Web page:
Jewish Federations

Herzog unveils new dialogue initiative, ‘Voice of the People,’ at JFNA General Assembly

Prime minister decides not to address gathering; demonstrators rally outside – and at times inside – the event, with support from some attendees

TEL AVIV — Israeli President Isaac Herzog announced the launch of a new initiative aimed at improving dialogue within the Jewish people and identifying new young Jewish leaders at the opening session of the Jewish Federations of North America’s General Assembly in Tel Aviv on Sunday night.

The General Assembly, which lasts through Wednesday, is being held in Israel this year, as it is every five years, though in this case the organizers decided to hold it in the spring instead of the fall to give attendees the opportunity to mark Israeli Memorial Day, Yom Hazikaron, and Independence Day, Yom Ha’atzmaut. The gathering also comes during a time of heightened tensions in Israel as regular demonstrations have rocked the country for the past four months over the government’s proposed judicial overhaul. 

Those protests spilled over into the General Assembly, with hundreds of demonstrators chanting and holding signs and flags outside the opening gala in Tel Aviv’s expo center – and in some cases inside as well. 

Israeli Prime Minister Benjamin Netanyahu, who was invited to speak at the event on Sunday night, bowed out hours before the start of the gala. His decision became one of the main topics of discussion by attendees, with some telling eJewishPhilanthropy that they saw it as a positive development as it removed a potential point of friction and discomfort, while others considered it a missed opportunity, both to hear from the premier and to give the attendees an opportunity to experience Israel’s current political debate first-hand.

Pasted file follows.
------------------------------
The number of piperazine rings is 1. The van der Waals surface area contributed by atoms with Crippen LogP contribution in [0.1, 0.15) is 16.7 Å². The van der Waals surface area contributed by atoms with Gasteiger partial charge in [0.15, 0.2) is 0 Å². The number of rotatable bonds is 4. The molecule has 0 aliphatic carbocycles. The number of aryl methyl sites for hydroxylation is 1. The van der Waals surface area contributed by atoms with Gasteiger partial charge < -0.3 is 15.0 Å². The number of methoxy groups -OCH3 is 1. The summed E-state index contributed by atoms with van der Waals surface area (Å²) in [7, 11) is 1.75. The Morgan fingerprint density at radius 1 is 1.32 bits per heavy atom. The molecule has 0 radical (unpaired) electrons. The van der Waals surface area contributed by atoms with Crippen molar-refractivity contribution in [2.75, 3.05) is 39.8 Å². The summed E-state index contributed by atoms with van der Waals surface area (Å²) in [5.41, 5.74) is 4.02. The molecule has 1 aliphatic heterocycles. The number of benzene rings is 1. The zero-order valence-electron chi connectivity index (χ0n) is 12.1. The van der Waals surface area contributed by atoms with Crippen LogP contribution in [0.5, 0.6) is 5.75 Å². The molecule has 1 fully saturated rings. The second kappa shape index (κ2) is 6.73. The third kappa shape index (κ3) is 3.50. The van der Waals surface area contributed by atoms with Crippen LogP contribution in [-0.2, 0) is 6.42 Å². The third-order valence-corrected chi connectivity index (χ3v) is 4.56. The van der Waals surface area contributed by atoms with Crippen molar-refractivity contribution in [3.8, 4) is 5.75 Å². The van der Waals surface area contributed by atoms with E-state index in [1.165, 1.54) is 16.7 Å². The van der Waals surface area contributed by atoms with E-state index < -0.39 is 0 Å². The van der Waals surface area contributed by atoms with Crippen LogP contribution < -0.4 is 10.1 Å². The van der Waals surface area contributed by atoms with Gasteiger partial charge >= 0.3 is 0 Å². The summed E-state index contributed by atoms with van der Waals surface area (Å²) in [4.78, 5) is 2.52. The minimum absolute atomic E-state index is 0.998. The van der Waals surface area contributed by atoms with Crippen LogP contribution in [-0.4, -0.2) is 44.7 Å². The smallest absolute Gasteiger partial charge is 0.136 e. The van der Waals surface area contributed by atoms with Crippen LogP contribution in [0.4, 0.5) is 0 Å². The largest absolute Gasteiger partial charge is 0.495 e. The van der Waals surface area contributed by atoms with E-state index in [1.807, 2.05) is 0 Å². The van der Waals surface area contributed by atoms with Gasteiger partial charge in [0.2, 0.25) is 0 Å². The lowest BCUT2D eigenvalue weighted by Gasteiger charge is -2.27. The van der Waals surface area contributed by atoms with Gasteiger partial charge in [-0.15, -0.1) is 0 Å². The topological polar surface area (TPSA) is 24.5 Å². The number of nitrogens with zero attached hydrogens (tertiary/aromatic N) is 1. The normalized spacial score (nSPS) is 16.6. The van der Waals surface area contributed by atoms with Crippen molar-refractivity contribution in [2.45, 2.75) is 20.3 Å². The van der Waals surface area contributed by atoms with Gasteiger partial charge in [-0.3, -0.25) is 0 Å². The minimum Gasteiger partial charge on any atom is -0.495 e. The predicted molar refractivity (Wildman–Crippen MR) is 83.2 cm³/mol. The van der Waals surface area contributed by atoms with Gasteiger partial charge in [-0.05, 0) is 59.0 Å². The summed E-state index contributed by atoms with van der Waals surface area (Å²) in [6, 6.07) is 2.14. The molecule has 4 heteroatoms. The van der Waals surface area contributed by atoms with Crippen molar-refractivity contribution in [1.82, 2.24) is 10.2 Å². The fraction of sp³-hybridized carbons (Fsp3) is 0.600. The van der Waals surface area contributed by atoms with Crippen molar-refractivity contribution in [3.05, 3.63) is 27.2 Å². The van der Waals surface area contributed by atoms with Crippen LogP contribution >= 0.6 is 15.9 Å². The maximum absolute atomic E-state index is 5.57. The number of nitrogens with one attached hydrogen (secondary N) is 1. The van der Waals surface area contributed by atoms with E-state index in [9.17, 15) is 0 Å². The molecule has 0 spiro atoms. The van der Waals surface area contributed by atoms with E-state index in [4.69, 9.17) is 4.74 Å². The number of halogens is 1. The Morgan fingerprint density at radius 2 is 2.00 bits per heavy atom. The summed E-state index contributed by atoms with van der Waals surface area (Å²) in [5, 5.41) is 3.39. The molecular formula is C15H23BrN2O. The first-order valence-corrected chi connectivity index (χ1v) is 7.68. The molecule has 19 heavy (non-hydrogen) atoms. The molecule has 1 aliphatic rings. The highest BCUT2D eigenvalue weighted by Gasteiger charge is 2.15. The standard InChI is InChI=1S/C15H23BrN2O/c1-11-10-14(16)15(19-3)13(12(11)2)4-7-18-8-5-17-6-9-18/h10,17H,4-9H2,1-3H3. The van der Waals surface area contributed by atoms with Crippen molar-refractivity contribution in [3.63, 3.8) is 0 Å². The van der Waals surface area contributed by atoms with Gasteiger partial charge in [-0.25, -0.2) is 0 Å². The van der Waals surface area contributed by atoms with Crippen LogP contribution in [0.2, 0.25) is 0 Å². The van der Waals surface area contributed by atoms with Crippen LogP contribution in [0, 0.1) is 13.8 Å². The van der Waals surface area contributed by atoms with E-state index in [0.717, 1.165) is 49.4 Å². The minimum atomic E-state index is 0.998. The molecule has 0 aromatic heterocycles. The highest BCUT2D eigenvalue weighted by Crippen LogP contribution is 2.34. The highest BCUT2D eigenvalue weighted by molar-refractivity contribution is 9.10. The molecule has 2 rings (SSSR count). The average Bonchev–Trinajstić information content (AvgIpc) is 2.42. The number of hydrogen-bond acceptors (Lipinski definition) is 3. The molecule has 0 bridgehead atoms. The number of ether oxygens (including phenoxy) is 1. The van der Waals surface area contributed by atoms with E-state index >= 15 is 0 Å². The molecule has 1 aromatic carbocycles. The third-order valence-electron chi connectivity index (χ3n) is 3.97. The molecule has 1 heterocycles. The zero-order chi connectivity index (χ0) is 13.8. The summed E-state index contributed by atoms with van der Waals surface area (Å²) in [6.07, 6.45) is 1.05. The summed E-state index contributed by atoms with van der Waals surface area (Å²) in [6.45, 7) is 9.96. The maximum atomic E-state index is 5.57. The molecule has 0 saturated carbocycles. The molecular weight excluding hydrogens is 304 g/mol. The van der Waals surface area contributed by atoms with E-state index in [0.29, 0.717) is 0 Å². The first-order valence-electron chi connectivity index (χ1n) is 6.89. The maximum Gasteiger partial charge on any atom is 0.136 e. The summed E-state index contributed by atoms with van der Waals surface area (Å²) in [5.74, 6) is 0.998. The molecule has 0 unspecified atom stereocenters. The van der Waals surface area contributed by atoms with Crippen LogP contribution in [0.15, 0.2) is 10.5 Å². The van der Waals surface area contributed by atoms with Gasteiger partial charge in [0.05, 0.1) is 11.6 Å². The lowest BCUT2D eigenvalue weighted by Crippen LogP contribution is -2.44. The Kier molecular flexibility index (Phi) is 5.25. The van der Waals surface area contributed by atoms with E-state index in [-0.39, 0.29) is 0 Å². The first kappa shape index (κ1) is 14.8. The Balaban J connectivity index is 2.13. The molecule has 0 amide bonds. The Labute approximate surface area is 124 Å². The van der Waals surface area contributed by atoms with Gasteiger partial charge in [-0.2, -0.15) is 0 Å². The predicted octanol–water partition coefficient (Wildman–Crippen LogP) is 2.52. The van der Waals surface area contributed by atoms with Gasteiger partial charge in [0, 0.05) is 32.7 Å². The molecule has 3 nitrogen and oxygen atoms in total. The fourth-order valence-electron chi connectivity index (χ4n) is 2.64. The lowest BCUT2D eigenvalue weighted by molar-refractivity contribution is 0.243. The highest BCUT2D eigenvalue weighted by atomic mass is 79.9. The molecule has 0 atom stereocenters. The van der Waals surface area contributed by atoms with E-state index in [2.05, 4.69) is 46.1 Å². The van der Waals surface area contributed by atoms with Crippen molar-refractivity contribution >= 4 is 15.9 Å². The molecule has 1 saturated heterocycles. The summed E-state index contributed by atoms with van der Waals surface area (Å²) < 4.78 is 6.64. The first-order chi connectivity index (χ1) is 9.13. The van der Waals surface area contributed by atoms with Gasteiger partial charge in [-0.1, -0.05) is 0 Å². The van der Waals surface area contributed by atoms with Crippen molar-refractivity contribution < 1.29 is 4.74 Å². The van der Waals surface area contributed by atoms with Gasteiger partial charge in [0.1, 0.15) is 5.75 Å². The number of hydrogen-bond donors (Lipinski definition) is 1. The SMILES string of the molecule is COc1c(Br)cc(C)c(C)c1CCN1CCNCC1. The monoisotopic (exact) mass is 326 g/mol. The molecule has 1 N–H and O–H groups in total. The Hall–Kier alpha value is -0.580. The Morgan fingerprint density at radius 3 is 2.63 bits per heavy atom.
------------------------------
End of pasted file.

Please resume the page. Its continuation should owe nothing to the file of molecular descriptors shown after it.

In her remarks, JFNA chair Julie Platt referred to the protesters outside the venue, who could at times be heard in the main hall. “To the protesters, we see you, we hear you and we are inspired by your love of Israel,” Platt said, prompting a standing ovation from the crowd.

The gala event was not only hosted by the JFNA but by the World Zionist Organization, which held a congress last week; the Jewish Agency for Israel, which held a board of governors meeting earlier in the day; and Keren Hayesod, which is holding its annual conference this week.

Herzog noted these current contentions in his remarks, as well as fraying ties between Israel and Diaspora Jewry.

“I am convinced that there is no greater existential threat to our people than the one that comes from within: our own polarization and alienation from one another,” he said. 

Herzog’s proposal to address those rifts was “Kol Ha’am—Voice of the People: The President’s Initiative for Worldwide Jewish Dialogue,” which was developed jointly by his office, the Jewish Agency for Israel and the World Zionist Organization. The Jack, Joseph and Morton Mandel Foundation provided the initial stage of funding, the president’s office said.

Herzog said the initiative is meant to serve as a “Jewish Davos” and a “global Jewish beit midrash,” a house of study, where Jews from around the world can gather and debate – not necessarily reach consensus.

“Disagreement — rather than pushing us apart — can be the force that builds us and binds us,” he said, quoting Pirkei Avot 5:17, “Every dispute that is for the sake of Heaven, will in the end endure.”